In the *second numerical experiment* we choose the refractive index *n* = 2.7. In this case, the initial shape is already almost optimal; see Fig. 4(a). As in the *first numerical experiment*, we optimize the shape employing 49 (b), 289 (c), and 729 (d) multivariate B-spline. Although the difference between the optimized and the initial shapes are hardly visible, we observe a high sensitivity of the field distribution. The target functional J increases to 162%, 203%, and 186% of the initial value, respectively. The improvement employing 789 B-splines is slightly less than the one for 289 B-splines. Again, this is a consequence of the ill-posedness of the optimization problem: there are many local minima close to the optimum, and steepest descent methods are not global minimizers [13].

In the *third numerical experiment* we choose the refractive index *n* = 3.5. Before optimization, the focus lies inside the lens; see Fig. 5(a). As in the *first numerical experiment*, we optimize the shape employing 49 (b), 289 (c), and 729 (d) multivariate B-spline. This time, optimized shapes are thinner in order to shift the focus outside the lens. In this case, the high sensitivity of the field distribution with respect to the shape boundary influences the improvements of the target functional J, which increases to 451%, 461%, and 570% of the initial value, respectively.

Finally, we perform a *fourth numerical experiment* to show that we can easily deal with non-smooth shapes, too. The initial guess *D*_{L,0} is a half-circle of radius 2*λ* with refractive index *n* = 2; see Fig. 5(e). The boundary of the grid used to generate B-splines is a square of side 5*λ* as in Fig. 5(e). The mesh employed for finite element computations has 211937 nodes, 422432 triangles, and width *h* = 0.0817*λ*. The optimized shape obtained employing 729 B-splines is displayed in Fig. 5(f). The target functional J increases to 217% of the initial value. Additionally, we observe that the retrieved shape reflects less. We repeat the experiment for *n* = 1.5 and *n* = 3. The optimized shapes are displayed in Fig. 5 ((g),(h), respectively). The target functional J increases to 183% and 482% of the initial value, respectively. For *n* = 1.5 the thickness of the lens in the region in front of *D*_{F} is increased, whilst for *n* = 3 optimality is achieved by corrugating the surface so that transmission increases (see Fig. 5(i)), i. e., the optimization runs towards a mixture with a Fresnel-type lens.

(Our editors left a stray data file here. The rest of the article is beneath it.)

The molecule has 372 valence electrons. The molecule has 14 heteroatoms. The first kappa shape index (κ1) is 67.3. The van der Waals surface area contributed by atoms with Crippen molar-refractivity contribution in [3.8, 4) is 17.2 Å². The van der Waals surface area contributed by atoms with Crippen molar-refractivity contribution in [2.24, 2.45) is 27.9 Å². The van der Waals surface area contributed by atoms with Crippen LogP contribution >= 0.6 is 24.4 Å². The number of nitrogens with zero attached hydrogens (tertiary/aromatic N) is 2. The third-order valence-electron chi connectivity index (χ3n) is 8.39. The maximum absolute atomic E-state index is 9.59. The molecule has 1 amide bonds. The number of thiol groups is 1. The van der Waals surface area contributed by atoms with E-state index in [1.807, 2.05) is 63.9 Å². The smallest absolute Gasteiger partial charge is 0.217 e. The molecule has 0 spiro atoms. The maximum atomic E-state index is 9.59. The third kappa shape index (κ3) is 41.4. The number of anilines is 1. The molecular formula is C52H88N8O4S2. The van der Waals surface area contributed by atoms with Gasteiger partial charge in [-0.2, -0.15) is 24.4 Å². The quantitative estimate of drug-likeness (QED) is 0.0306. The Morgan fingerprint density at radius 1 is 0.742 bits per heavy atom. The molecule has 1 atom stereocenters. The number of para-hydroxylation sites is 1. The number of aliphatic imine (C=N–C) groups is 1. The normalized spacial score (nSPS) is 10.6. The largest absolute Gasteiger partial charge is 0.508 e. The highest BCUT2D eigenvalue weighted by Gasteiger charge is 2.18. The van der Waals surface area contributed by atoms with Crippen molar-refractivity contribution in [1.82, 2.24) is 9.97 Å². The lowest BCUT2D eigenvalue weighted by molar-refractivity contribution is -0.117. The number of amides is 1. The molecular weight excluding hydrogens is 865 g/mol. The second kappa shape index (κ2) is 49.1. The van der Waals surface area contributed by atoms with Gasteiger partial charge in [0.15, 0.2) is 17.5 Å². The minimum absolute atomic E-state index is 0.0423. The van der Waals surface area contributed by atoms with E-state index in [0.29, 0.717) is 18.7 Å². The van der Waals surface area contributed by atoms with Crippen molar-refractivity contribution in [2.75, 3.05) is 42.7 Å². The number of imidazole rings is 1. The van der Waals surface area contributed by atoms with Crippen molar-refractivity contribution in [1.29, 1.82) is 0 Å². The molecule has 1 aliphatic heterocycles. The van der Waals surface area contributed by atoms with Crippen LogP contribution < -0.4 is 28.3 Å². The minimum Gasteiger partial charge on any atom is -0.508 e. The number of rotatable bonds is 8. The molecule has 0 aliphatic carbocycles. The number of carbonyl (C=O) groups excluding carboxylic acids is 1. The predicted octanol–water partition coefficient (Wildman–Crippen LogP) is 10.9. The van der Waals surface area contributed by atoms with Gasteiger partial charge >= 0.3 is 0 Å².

## 5. Conclusion and outlook

We have outlined and applied shape optimization. In order to demonstrate the concept, numerical models of microlenses with different indices of refraction, starting from elliptical and semi-circular shapes, were optimized and various shapes were obtained. The goal of these optimizations was to maximize the energy in a rectangular output box behind the lens. It should be pointed out that one may apply the procedure to problems with other optimization goals, e.g., maximum intensity gradients in the output box, which would be interesting for optical tweezers; other shapes of the output box; more than one output box; etc. Interestingly, the reflection of the microlenses was also reduced although this goal was not explicitly formulated. The reason for this is that increasing reflection will decrease the light intensity in the output box. For a proof of concept, only 2D lenses were considered, but the procedure can easily be extended to more realistic axisymmetric lenses or even, with some bigger numerical effort, to full three-dimensional lenses. Note that shape optimization is not limited to the optimization of lenses. It could also be applied to various other applications, among which, for instance, plasmonic antennas or optical tweezers.

## Acknowledgments

The work of A. Paganini and S. Sargheini was partly supported by ETH Grant CH1-02 11-1.